On the current NASA mission, STS-120, R2-D2 and Luke Skywalker’s lightsaber is making it’s first real journey into space. Looking back on movies and television, it is amazing how far-fetched some of the ideas have been … and that are now a reality. Star Trek was the first to have automatic doors, scanning devices, and space travel. Jump to current day and humans have barely left the Earth’s gravitational pull. Yet there has been much discussion around my office on whether space exploration is worth the cost. Granted, the money spent on the program could provide everyone in America with free health care for many years to come, but what if we don’t explore the unknown? What if Lewis and Clark said, “Let’s stay home and spend the money on more farm animals and beer.”? Curiosity is part of human nature. If scientist were not curious, would they be able to find cures? There is a great amount of information that we don’t know that we don’t know. Did the queen ask Columbus what her return on her investment would be by sending him across the ocean with 3 boats, crew, food, and supplies?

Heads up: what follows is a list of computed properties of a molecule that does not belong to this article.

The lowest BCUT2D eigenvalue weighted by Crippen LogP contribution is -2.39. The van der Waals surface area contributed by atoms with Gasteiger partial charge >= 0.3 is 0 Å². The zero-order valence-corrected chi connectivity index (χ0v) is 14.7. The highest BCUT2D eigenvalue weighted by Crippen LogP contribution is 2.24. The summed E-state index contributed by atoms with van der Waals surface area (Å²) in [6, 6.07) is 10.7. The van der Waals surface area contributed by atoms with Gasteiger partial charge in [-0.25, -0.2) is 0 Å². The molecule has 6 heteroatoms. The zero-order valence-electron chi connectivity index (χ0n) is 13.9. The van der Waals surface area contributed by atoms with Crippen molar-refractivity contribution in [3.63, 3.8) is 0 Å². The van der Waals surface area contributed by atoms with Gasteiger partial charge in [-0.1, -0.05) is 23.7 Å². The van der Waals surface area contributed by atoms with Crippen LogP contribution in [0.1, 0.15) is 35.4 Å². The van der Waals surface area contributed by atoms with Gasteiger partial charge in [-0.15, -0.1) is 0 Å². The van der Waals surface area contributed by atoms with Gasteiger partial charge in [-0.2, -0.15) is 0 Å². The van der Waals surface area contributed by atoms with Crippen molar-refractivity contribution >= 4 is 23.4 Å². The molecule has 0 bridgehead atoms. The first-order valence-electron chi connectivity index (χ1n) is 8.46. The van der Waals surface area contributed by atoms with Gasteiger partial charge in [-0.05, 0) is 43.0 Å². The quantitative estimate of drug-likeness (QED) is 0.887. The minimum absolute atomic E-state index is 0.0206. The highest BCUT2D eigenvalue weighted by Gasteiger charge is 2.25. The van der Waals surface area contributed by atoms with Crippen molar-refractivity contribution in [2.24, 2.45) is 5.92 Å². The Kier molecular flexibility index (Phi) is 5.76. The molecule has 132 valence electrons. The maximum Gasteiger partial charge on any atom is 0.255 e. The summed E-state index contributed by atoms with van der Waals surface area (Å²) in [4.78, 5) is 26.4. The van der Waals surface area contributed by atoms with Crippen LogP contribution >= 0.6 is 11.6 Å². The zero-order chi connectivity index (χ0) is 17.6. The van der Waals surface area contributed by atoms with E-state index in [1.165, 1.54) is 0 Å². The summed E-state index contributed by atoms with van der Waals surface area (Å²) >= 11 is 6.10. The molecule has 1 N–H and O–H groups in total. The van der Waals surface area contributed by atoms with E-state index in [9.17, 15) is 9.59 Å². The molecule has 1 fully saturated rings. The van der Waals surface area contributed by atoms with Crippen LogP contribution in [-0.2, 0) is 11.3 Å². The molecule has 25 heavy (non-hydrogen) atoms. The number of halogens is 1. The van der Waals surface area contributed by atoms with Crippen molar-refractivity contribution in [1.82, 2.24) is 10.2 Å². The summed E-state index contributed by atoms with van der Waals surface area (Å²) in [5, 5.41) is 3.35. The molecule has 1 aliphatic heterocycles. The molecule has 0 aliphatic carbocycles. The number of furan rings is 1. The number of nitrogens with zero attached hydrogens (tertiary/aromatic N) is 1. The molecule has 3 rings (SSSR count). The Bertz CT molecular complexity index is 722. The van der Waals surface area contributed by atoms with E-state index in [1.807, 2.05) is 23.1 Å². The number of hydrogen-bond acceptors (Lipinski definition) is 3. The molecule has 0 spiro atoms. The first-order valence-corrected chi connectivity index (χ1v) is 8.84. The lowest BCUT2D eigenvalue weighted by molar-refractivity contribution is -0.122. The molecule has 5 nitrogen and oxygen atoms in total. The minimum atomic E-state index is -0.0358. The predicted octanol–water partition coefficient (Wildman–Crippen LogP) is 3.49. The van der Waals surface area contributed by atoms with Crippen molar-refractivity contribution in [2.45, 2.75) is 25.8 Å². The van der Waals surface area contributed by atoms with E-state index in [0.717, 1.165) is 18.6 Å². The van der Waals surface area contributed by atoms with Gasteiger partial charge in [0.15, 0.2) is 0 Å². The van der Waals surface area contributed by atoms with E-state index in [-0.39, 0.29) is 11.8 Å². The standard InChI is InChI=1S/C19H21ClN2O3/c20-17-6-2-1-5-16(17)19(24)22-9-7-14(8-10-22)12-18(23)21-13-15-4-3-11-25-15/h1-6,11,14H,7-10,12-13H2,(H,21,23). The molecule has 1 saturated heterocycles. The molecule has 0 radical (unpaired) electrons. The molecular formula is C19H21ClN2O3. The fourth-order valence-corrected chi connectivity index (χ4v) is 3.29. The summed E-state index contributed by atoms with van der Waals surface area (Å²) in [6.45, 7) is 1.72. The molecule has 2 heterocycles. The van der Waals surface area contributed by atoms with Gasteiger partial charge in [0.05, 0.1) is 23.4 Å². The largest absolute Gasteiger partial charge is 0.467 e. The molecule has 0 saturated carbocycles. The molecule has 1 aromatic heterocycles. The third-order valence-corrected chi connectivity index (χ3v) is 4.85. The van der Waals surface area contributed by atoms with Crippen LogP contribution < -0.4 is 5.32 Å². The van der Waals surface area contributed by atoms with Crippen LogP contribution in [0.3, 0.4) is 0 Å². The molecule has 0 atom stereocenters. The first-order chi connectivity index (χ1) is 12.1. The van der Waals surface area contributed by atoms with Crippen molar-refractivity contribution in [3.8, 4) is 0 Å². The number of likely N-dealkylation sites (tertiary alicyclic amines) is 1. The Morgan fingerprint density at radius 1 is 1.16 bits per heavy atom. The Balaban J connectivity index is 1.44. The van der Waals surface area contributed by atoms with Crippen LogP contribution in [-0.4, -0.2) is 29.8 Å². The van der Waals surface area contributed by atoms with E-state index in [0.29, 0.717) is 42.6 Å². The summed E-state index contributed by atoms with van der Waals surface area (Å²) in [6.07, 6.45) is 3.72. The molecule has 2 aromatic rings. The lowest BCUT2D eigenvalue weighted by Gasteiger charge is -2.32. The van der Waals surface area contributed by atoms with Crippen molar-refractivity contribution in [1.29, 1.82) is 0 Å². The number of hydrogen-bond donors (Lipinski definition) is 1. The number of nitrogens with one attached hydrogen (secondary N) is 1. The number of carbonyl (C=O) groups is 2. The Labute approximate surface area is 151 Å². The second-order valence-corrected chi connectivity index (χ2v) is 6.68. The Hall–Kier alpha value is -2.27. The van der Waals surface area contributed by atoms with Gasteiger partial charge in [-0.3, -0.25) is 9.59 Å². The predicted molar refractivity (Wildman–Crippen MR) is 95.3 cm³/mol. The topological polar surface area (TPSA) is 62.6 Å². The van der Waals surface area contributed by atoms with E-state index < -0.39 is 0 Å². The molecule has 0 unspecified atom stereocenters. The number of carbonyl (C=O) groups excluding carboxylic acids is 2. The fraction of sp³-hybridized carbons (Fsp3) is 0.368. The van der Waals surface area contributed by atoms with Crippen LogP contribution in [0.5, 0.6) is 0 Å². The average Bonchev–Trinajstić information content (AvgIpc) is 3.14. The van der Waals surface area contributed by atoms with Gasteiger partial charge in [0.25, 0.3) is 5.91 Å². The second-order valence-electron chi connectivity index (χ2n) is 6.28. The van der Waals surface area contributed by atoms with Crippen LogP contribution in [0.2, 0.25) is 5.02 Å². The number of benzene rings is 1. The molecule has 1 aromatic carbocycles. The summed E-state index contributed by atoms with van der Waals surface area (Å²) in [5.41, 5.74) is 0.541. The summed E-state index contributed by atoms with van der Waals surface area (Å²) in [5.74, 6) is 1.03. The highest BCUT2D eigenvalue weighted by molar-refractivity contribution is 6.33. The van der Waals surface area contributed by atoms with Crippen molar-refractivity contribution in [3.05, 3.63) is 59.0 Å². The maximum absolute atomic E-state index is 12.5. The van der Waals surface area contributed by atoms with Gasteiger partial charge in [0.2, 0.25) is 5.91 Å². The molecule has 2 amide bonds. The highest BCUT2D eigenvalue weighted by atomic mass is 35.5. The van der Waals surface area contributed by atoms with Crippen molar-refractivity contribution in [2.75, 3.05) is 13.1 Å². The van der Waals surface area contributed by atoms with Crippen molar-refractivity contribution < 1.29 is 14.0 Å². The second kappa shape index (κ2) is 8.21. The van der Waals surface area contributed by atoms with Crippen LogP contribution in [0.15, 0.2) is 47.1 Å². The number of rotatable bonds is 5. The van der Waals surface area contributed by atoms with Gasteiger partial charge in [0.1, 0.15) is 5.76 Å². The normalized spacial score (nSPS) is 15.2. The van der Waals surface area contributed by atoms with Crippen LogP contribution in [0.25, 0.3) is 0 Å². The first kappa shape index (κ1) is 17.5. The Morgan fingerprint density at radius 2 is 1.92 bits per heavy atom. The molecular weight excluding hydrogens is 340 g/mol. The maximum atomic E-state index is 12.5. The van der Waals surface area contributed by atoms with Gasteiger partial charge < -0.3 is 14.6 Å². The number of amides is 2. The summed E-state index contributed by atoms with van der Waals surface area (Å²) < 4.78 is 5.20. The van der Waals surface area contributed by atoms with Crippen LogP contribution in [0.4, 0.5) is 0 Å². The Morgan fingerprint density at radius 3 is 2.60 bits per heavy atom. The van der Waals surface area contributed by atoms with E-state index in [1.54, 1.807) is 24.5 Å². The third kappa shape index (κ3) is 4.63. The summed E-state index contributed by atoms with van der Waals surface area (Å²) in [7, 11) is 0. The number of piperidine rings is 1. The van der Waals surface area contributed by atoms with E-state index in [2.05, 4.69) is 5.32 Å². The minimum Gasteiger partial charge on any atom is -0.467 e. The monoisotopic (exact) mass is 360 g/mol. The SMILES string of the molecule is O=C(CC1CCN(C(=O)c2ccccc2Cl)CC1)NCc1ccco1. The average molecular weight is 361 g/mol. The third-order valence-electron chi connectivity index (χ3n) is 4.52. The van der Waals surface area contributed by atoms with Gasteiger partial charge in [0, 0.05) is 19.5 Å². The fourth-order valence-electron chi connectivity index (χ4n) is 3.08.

NASA needs to do a more proactive job of communicating the progress and good that is being made in the program. 90% of the time, NASA makes the news when something goes wrong. Today it is a rip in the solar panels that are being installed at the space station. Maybe the lightsaber is what caused the hole in the solar panels on the space station.

Comments (3)

  1. Howard


    I am still amazed at how clear the pictures are from the APOD website that NASA runs. They have some fantastic pictures there. I agree, we need to explore more, whine less.

    I’d like to some multinational effort to get a base on the moon. How cool would that be?

  2. Administrator


    It would be nice to have a moon base and I think that the plan is to have the current space station as the launching pad to other planets. Although it seems like it would make more sense to use the moon as a base.

  3. Howard


    Either way, you could use the Moon & the Earth as a gravity slingshot, which I’ve always thought was a slick idea.

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